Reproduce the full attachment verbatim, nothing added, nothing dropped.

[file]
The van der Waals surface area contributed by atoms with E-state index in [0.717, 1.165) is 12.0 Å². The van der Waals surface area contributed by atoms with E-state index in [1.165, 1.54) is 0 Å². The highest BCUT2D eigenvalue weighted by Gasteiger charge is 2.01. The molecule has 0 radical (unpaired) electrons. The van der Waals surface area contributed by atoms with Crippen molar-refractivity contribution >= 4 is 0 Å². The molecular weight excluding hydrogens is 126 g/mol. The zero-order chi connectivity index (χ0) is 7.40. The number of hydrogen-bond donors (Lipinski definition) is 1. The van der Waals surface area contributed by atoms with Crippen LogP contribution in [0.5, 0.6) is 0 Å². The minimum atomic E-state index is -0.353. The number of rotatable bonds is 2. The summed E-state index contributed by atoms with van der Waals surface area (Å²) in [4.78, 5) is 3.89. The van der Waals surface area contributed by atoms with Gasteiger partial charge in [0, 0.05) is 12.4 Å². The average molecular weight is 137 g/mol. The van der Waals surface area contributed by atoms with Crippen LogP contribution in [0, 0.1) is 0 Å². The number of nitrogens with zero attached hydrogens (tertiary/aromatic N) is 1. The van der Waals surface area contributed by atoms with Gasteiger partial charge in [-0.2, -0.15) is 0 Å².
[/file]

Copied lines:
The van der Waals surface area contributed by atoms with E-state index in [0.717, 1.165) is 12.0 Å². The van der Waals surface area contributed by atoms with E-state index in [1.165, 1.54) is 0 Å². The highest BCUT2D eigenvalue weighted by Gasteiger charge is 2.01. The molecule has 0 radical (unpaired) electrons. The van der Waals surface area contributed by atoms with Crippen molar-refractivity contribution >= 4 is 0 Å². The molecular weight excluding hydrogens is 126 g/mol. The zero-order chi connectivity index (χ0) is 7.40. The number of hydrogen-bond donors (Lipinski definition) is 1. The van der Waals surface area contributed by atoms with Crippen LogP contribution in [0.5, 0.6) is 0 Å². The minimum atomic E-state index is -0.353. The number of rotatable bonds is 2. The summed E-state index contributed by atoms with van der Waals surface area (Å²) in [4.78, 5) is 3.89. The van der Waals surface area contributed by atoms with Gasteiger partial charge in [0, 0.05) is 12.4 Å². The average molecular weight is 137 g/mol. The van der Waals surface area contributed by atoms with Crippen LogP contribution in [0, 0.1) is 0 Å². The number of nitrogens with zero attached hydrogens (tertiary/aromatic N) is 1. The van der Waals surface area contributed by atoms with Gasteiger partial charge in [-0.2, -0.15) is 0 Å².